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Greenback weakness

The US payroll figure last Friday really put a thorn in the FOMC’s side. Most of the Fed members have been very hawkish in recent weeks, culminating with Janet’s commentary that the data is good and we expect to raise rates twice this year. That is now unlikely to happen, not even one rise is likely. The bond Market had large gains with interest rates heading back to recent lows and the US dollar followed suit with a large sell off. You can expect this weakness in rates and Greenbacks to continue in the short to mid-term. There was never going to be a rate rise in the US, the Fed were just talking up their book with the data not supportive of any rise. Jobs has been trending lower for months and inflation is stubbornly stuck at 1.1%. Continue to look for shorting opportunities.

To leave or not to leave?

Across the Atlantic, the UK is bouncing from one Brexit Poll to the next, with recent gains made by the “leave” camp. The data coming out of Britain is also mixed to weak and most of this is due to the uncertainty of where the UK will be at the end of the month. That said, once the referendum is out of the way, I see the pound gaining strength as it is at the bottom of the cycle. If they remain in the Euro it should gain immediately. If they leave the strength maybe some months in coming as they adjust to the new scenario. On the fence for the pound, waiting until the referendum is down, volatility too high.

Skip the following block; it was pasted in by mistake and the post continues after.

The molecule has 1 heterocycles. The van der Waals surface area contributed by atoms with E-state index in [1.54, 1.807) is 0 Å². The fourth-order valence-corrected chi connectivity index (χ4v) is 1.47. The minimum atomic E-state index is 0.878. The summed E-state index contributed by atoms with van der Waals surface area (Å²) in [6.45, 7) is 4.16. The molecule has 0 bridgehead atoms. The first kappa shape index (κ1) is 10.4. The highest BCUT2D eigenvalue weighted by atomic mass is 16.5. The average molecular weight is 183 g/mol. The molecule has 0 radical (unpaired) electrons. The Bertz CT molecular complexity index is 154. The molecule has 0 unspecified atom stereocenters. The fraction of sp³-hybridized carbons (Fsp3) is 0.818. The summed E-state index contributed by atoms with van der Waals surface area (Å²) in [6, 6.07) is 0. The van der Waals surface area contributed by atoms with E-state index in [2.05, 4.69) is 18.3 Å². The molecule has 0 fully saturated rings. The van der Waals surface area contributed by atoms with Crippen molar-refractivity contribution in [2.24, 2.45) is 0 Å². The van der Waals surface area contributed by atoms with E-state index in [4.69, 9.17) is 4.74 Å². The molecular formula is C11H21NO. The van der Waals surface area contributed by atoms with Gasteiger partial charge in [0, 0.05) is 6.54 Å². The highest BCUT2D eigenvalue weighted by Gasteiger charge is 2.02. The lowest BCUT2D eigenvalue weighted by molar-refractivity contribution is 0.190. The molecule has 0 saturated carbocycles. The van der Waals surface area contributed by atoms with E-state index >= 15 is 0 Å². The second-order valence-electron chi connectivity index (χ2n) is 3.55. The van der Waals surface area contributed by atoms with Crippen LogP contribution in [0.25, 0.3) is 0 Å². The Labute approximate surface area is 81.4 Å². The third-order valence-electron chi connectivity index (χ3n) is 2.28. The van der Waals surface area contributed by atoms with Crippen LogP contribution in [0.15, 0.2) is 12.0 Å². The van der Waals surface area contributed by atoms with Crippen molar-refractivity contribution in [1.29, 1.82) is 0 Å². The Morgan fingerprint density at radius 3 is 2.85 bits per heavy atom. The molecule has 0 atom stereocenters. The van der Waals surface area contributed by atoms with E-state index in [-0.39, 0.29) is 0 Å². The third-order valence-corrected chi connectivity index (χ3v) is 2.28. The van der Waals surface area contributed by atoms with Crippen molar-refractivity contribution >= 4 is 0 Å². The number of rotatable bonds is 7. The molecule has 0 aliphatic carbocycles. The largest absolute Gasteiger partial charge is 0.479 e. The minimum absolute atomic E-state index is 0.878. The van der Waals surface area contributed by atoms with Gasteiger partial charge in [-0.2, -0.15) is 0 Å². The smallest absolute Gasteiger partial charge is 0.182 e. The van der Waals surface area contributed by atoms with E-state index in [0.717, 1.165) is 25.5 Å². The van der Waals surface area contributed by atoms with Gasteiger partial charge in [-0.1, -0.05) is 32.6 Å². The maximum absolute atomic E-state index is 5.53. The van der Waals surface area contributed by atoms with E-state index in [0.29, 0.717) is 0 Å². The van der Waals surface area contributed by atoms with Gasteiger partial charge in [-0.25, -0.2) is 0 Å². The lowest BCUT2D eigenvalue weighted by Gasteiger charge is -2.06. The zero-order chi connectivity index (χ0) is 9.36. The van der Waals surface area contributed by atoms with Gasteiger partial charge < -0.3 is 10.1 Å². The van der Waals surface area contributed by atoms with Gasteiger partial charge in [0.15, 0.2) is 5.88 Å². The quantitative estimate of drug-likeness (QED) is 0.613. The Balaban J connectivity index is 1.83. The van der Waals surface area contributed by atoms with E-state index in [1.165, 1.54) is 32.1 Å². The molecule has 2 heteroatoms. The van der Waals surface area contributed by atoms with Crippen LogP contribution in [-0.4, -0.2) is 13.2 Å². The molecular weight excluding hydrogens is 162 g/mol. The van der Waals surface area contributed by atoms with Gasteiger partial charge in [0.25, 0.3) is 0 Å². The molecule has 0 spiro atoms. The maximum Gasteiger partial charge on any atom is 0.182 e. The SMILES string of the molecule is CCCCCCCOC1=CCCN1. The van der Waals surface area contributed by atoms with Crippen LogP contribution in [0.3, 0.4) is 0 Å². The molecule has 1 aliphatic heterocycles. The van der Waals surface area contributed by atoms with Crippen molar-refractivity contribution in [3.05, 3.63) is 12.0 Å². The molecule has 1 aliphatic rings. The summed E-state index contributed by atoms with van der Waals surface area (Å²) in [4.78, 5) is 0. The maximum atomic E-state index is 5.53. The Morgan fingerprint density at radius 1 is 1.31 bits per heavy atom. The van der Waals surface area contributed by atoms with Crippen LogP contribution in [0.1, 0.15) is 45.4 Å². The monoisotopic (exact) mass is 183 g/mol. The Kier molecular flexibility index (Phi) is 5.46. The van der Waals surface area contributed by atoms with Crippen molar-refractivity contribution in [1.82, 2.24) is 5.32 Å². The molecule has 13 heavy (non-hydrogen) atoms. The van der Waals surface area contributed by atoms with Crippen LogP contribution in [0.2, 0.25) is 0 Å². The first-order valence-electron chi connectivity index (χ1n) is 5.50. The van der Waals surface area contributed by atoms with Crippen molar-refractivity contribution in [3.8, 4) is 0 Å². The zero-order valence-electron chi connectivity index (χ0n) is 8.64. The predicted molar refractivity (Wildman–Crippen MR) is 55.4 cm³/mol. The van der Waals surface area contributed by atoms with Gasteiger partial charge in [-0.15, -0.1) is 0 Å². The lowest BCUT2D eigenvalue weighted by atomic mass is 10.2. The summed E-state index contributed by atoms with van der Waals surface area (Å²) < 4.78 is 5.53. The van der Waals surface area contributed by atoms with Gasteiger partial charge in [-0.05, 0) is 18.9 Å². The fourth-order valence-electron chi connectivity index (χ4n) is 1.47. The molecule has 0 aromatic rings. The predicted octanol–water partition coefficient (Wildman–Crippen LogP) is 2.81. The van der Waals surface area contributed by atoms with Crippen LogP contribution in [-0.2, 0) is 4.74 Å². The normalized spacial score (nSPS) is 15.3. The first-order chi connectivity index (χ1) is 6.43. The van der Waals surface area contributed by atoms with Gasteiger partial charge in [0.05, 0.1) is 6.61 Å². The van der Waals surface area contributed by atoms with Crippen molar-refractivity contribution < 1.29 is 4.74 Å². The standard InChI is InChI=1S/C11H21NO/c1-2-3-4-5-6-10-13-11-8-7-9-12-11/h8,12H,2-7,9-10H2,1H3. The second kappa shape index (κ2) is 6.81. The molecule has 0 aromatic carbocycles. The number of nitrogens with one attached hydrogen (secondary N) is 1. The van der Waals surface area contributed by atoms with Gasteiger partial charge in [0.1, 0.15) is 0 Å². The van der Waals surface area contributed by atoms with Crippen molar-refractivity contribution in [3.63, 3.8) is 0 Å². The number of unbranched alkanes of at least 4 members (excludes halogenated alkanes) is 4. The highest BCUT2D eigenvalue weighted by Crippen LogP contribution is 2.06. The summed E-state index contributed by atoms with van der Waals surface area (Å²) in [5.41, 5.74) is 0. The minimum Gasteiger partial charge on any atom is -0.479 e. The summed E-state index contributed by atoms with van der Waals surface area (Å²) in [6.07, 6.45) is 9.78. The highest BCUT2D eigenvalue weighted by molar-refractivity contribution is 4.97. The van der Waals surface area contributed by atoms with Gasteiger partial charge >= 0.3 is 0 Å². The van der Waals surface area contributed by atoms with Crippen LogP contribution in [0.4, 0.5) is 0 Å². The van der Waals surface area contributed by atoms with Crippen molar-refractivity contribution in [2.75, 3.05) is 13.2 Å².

Zero inflation

Eurozone is still a basket case and the ECB will remain where it is for some time yet.  With flat inflation of 0.1%, even the large QE and zero rate policy in place cannot budge it, I do not see any major growth from Euro on the horizon. German Bunds however, are a popular safe haven asset and any sell off in higher risk assets (ie Stocks) sees gains in this market, and hence the Eurodollar by default. Net short euros but keep watch for stock weakness as this will ruin any short trades.

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Commodity bounce

Commodity currencies have been struggling throughout May, but the Loonie (Canada) and Aussie are well positioned both economically and politically to take advantage of any global growth. With large exposure to the two largest economies (Canada to US and China, Australia to China) their currencies are undervalued at current levels. Australia is weaker though, thanks primarily to the head of the RBA having misread things and knee-jerking rates lower off a single bad number. Inflation in Australia is weak, however the country has turned and picking up pace elsewhere and outside of the mining industry. Having the country’s leading economist lowering rates and threatening more, undermines corporate and consumer confidence. The sooner we see him gone (Sep this year) the better! The Kiwi has performed very well recently, but it is a one trick pony over there and whilst dairy prices remain strong the Currency is overvalued and rates are way overpriced in comparison to similar economies. I expect them to lower rates this week and would be a seller of any rallies in NZD. Bullish both CAD and AUD, buy any dips.

 

NIRP does not work, but we will go deeper

Japan has tried everything for 30 years to get inflation going and the latest version (Abenomics) by Abe and Kuroda has failed again. They flip flop between policies and fail to follow through on stated concepts. A total mess but the Yen is strengthening because of this. Add to that, the JGB’s are the most loved safe haven assets of all, so when stocks fall, the yen rallies. I expect the BOJ will force deeper NIRP (negative interest rate policy) to try and get some momentum in inflation and weaken the yen, but until then I would remain long yen.

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